Eroticism is one of the appearances of man’s inner life. In this one deludes himself because one is seeking his fixed object of desire. But this object of desire responds to the internal desire. The choice of an object always depends on the individual’s personal tastes: even if it falls on the woman most would have selected, what comes into play is often an unspeakable aspect, not an objective characteristic of this woman unless she has touched the inner being of man she creates the force to choose her.

The notion of disorientation (similar, perhaps, to the effect of a mild virus), when heightened emotion puts us at odds with the world, when the aromas become sour, when a view of the garden becomes desolate, when household objects shed their purpose, is perfectly evoked in these ten lines. There is an immediate recognition of a precarious ontological state tied to a story until, a moment later, we realize that we can see that street, see that window, see through that door:

 

 

ALMOST

 

It was just luck: I open the door, the two women

side by side on the sofa

 

in his black handkerchief,

mother and daughter, perhaps,

 

staying immobile, unpronounceable, a mouthful of bread

on the table, a cat sleeping on the couch.

 

Looking away and the sun at the top of the waves, cicadas

the swallows attractions in blue. They look back.

 

I almost had it, I almost had it in one of them.

Then Mother got up and closed the door.

 

This poem by Yannis Ritsos refers us to another poem by Manolis but more sensual and right:

 

Nothing to hold onto

but ourselves in lust

and the cenotaph with

names engraved in marble

yet in this near futile void

a sudden speck of light

gleams on Suzanne’s breast

as a lightning flash like

when her eyes demanded

a deeper meaning to this: are we

to search for it during this dark night

with our two bodies as the only absolution?

 

The sensuality of the Mediterranean world may be in the Greek soul of the poets to a greater or lesser degree, as we have seen over the years and centuries, referring to the idea that the Greek gods though dead are alive in the souls of the Greeks: Eros and Dionysus are alive from the bygone days of yesteryears to today and even more so in the case of Manolis who lives in Vancouver but has not forgotten his Cretan roots, and he writes in both Greek and English and shows with his simple poem Golden Kiss the sensual and erotic connection between his poetry and that of Cavafy and Yannis Ritsos.

 

~Eric Ponty, poet, translator, Sao Paolo, Brazil, 2016

cavafy copy

VOICES
Ideal and beloved voices
of the dead or those who
for us are lost like the dead.
At times they talk in our dreams;
at times our minds hear them when in thought.
And with their sound, for a moment, echoes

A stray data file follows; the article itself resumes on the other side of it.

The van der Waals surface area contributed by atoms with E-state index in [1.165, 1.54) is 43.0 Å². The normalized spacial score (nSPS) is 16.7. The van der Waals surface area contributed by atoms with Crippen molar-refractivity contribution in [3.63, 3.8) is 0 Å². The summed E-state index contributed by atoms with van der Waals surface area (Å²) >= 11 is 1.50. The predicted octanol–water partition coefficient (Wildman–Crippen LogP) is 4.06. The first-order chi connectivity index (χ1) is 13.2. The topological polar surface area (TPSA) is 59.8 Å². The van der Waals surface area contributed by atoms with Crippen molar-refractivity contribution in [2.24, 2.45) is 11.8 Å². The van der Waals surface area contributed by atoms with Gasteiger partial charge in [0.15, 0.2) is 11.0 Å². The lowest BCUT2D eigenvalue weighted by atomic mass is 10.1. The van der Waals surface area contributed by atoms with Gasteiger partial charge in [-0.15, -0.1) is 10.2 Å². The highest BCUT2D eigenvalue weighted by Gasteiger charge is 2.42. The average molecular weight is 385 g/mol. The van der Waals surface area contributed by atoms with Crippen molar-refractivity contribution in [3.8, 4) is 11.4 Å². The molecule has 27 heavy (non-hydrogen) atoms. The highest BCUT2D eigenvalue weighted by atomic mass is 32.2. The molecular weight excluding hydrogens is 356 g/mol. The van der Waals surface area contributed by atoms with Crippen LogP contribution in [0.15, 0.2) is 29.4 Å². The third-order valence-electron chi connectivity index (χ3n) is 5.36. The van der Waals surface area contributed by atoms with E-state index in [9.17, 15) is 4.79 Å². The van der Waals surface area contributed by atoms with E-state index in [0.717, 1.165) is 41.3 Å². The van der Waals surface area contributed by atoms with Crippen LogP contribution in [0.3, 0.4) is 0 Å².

return from the first poetry of our lives—
like distant music, at night, that slowly fades away.

ΦΩΝΕΣ

Ιδανικές φωνές κι αγαπημένες
εκείνων που πεθάναν, η εκείνων που είναι
για μας χαμένοι σαν τους πεθαμένους
Κάποτε μες τα όνειρα μας ομιλούνε
κάποτε μες τη σκέψη τες ακούει το μυαλό
Και με τον ήχο των για μια στιγμή επιστρέφουν
ήχοι από την πρώτη ποίηση της ζωής μας —
σα μουσική, την νύχτα, μακρινή, που σβύνει.

CANDLES

The days of the future stand in front of us
like a line of lit candles—
golden, warm, and lively little candles.
The days of the past remain behind,
a sorrowful line of burned out candles;
the closest ones are still smoking,
cold candles, melted, and drooping.
I don’t want to look at them; their shape saddens me,
and it saddens me to remember their previous light.
I look ahead at my lit candles.
I don’t want to look back and see in horror
how fast the dark line lengthens,
how quickly the burned out candles multiply.

ΚΕΡΙΑ

Του μέλλοντος η μέρες στέκοντ’ εμπροστά μας
σα μια σειρά κεράκια αναμένα—
χρυσά, ζεστά, και ζωηρά κεράκια.
Η περασμένες μέρες πίσω μένουν,
μια θλιβερή γραμμή κεριών σβυσμένων
τα πιο κοντά βγάζουν κανπνόν ακόμη,
κρύα κεριά, λυωμένα, και κυρτά
Δεν θέλω να τα βλέπω με λυπεί η μορφή των
και με λυπεί το πρώτο φως των να θυμούμαι.
Εμπρός κυττάζω τ’ αναμένα μου κεριά
Δεν θέλω να γυρίσω να μην διω και φρίξω
τί γρήγορα που η σκοτεινή γραμμή μακραίνει
τί γρήγορα που τα σβυστά κεριά πληθαίνουν.

CAVAFY’S BIOGRAPHY

‘I am from Constantinople by descent, but I was born in Alexandria— at a house on Seriph Street; I left at a young age and spent many of years of my childhood in England. I visited that country later on as an adult although for a short period of time. I also lived in France. During my adolescence I lived in Constantinople for about two years. I haven’t visited Greece for long time. My last employment was as a clerk at a Government office under the Ministry of Public works of Egypt. I speak English, French, and some Italian.’
This auto-biographical note of Constantine P. Cavafy or Konstantinos Petrou Kavafis, (Κωνσταντίνος Πέτρου Καβάφης), published in 1924 in the celebratory issue of the magazine New Art, may be supplemented with the following.
Cavafy was born on April 17/29th of 1863. Son of a family of merchants, he had eight older siblings all of whom died before him. Two of his brothers were painters, and another wrote poems in English and French; a cousin of his translated Shakespeare.
His father died in 1870 leaving the family in difficult financial position. Cavafy’s mother moved the family to England, where the two eldest sons took over their father’s business. However, their inexperience caused the ruin of the family fortunes and they returned to Alexandria. But the few years that Cavafy spent in England shaped his poetic sensibility and he became so comfortable with the second language that he wrote his first poems in English.